• Short chapters – praise the lord for serialisation, guys, this makes getting through War and Peace so much easier. Plus, either the translation I have (the Anthony Briggs one) or the language itself is actually really readable, what a pleasant surprise!
  • Ok so we have a regular rowdy night on the town with the lads (I presume in modern parlance they would refer to themselves as “the lads” or “the boys” tbh). But are they dancing with an actual bear? That’s not a metaphor for anything? An actual bear? (Are you sure it’s not a metaphor?) So is that normal behaviour for drunken Russian aristocrats? I mean, I don’t want to rain on anyone’s parade here but wtf guys. Hey, let’s all party like the Russians in that case.
  • I already have to keep Googling characters to get a photo of who played them in a TV/film adaptation so I can keep them straight in my own head – please stop having so many extra/pet/formal names everyone! I came up against this problem with Anna Karenina too (another book I attempted and failed at reading), except it’s much worse with War and Peace because there are a bajillion characters. That’s the true actual factual number, I swear.
  • Vassily and the princess (Katishe? idek anymore) keep scheming to cut Pierre out of the Count’s will and to make sure it isn’t known he’s been declared legitimate by the Emperor and they just want the money from Bezukhov’s death and I bloody love it, it’s so catty and her and Anna Mikhaylovna squabbled over the papers they were tried to secrete and it’s practically slapstick at this point. I love how Anna Mikhaylovna can’t keep her nose out of anything, she might be my fave tbh.
  • I also watched the first episode of the BBC adaptation and I really enjoyed it and it undoubtedly influenced what I think of some characters, and confirmed my suspicions on other things.
  • I’m not a fan of the Kuragins, or of Boris, or of Dolokhov, or the Bolkonskys really.
  • I’m confused because I just find Andrey Bolkonsky kind of…. well, petulant. Like oh your life is sooooo hard, poor little rich boy. Idk, maybe it doesn’t help that I’m never very endeared to the dude who plays him in the BBC adaptation (James Norton) but I kind of assumed given that he plays him, that he’ll end up being the hero somehow. Ugh. Either way, I hope he has some character development because I’m mostly finding him unbearable, and not even in the good kind of way.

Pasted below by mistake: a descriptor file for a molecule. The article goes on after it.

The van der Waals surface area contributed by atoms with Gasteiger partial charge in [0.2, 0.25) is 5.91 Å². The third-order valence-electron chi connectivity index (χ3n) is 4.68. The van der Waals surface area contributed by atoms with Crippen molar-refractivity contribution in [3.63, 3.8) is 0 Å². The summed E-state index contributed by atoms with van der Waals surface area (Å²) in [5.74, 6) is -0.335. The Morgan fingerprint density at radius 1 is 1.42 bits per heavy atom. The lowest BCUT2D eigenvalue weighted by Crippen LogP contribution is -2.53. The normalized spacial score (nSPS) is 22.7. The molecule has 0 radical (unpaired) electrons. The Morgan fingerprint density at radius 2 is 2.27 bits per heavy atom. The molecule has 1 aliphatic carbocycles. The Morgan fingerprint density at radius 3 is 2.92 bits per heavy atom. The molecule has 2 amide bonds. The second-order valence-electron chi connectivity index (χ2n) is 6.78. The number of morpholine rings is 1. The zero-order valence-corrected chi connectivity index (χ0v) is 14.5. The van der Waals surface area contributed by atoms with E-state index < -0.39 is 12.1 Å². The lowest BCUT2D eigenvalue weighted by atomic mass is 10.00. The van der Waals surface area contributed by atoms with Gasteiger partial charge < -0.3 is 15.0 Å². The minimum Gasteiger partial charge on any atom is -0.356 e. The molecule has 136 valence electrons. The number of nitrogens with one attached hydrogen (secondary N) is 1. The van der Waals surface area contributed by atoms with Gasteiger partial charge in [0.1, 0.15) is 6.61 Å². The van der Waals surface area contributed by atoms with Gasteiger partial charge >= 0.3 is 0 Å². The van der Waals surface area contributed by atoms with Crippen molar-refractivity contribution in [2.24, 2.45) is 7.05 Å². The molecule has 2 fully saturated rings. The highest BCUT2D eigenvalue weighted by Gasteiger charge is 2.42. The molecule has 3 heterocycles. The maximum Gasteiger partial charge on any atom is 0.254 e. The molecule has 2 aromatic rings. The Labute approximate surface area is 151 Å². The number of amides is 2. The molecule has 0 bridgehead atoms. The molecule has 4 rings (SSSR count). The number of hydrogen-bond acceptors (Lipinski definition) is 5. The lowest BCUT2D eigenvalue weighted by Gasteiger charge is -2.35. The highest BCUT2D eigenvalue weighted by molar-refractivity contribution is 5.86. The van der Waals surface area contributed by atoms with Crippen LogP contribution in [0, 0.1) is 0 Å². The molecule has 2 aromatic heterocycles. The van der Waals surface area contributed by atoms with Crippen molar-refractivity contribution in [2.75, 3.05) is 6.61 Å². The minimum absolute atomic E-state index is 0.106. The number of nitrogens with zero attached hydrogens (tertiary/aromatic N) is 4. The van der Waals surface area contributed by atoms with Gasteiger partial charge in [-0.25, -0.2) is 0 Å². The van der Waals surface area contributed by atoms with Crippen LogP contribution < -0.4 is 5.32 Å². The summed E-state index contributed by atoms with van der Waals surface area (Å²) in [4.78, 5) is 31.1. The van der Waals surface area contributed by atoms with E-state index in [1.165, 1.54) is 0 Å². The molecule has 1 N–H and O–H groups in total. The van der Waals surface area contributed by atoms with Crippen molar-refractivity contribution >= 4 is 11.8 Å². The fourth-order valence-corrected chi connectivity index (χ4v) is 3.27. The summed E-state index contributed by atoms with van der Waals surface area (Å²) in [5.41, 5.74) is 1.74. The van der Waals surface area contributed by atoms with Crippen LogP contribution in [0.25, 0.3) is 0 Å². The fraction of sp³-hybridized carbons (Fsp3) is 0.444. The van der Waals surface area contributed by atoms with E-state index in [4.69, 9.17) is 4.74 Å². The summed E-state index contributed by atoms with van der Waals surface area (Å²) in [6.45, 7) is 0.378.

• I am really endeared by all of the Rostovs and Pierre, and I still bloody love Anna Mikhaylovna, even more so after watching Rebecca Front just be amazing in the first episode. But let’s see if that continues once we get into the meat of the story, shall we?

And those, dear readers, were my oh so insightful comments about Volume I, Part I of War and Peace. I never said they’d be particularly intelligent so there we go, week 1 is now over, we move onto week 2 and Volume II, Part II of the book – and until next time…


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War and Peace Newbies Read-Along | It’s Go Time

Since we’re in this for the long haul, I thought I would introduce a weekly feature to my blog in which, every Monday, I will be looking back at how I’ve done in the past week with reading the one, the only, the mammoth that is Leo Tolstoy’s War and Peace. For those unaware, I’m taking part in Laura from Reading In Bed’s summer read-along of the book which runs from the start of July through until mid-September.

Based on her posting schedule (Mondays too) I have come up with my own little schedule of what page number/chapter I should be up to by the end of any given week and (because I’m obsessive) any given day. That’s right, I busted out a spreadsheet, and even put some formatting on it so that it gives me a nice green box if I’m on track or ahead of schedule.

I’ve even accounted for when I’ll be away in the US for a week and calculated how much I’ll have to read once I’m back in order to still make it through to the end. A tad obsessive, you say? You may have a point. But also I know myself well enough to know that if I don’t keep on top of this every single day I will definitely fall behind very quickly – this way I don’t want to break the chain! (I’m a child when it comes to positive reinforcement.)

So this is what the general schedule roughly looks like for reading my edition of War and Peace and it doesn’t sound too horrendous does it?

As I said, I’ll be away in the US for a week towards the end of the readalong so I’m planning to either catch up the pages I missed in the week following or to make sure I’m enough ahead of the curve in these early weeks so that it doesn’t affect my reading progress. And no, needless to say I will not be taking War and Peace with me – it is a proverbial brick and I don’t think carting it about DC will endear me to it any more. 

Still at it stands I’ll be reading, at most, 24 pages per day which is very doable – whether I can keep up with what’s going on in the story itself is another matter entirely (especially when it gets to the “war bits”) so I’m sure I’ll need the support of my fellow readalong participants, Google, and maybe the BBC miniseries to keep me going.

So folks, until next Monday and my first progress report, let’s do this thing.